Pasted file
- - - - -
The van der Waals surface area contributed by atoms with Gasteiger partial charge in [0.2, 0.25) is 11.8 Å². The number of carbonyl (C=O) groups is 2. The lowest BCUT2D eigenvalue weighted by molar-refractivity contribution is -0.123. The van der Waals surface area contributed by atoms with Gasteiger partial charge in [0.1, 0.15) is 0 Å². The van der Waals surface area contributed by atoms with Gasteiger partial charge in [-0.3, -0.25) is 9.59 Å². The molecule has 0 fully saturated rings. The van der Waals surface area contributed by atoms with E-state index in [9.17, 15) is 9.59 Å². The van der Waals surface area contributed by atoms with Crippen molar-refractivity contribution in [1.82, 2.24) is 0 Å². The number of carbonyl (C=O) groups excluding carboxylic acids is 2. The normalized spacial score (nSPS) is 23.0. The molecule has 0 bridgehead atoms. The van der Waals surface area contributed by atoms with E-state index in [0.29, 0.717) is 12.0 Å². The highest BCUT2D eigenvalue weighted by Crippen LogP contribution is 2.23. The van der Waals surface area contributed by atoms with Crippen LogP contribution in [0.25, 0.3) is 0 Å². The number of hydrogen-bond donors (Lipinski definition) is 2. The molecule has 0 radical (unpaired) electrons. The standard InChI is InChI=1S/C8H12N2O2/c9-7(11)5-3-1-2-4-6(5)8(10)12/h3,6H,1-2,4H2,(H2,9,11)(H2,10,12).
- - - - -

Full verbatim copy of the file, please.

The van der Waals surface area contributed by atoms with Gasteiger partial charge in [0.2, 0.25) is 11.8 Å². The number of carbonyl (C=O) groups is 2. The lowest BCUT2D eigenvalue weighted by molar-refractivity contribution is -0.123. The van der Waals surface area contributed by atoms with Gasteiger partial charge in [0.1, 0.15) is 0 Å². The van der Waals surface area contributed by atoms with Gasteiger partial charge in [-0.3, -0.25) is 9.59 Å². The molecule has 0 fully saturated rings. The van der Waals surface area contributed by atoms with E-state index in [9.17, 15) is 9.59 Å². The van der Waals surface area contributed by atoms with Crippen molar-refractivity contribution in [1.82, 2.24) is 0 Å². The number of carbonyl (C=O) groups excluding carboxylic acids is 2. The normalized spacial score (nSPS) is 23.0. The molecule has 0 bridgehead atoms. The van der Waals surface area contributed by atoms with E-state index in [0.29, 0.717) is 12.0 Å². The highest BCUT2D eigenvalue weighted by Crippen LogP contribution is 2.23. The van der Waals surface area contributed by atoms with Crippen LogP contribution in [0.25, 0.3) is 0 Å². The number of hydrogen-bond donors (Lipinski definition) is 2. The molecule has 0 radical (unpaired) electrons. The standard InChI is InChI=1S/C8H12N2O2/c9-7(11)5-3-1-2-4-6(5)8(10)12/h3,6H,1-2,4H2,(H2,9,11)(H2,10,12).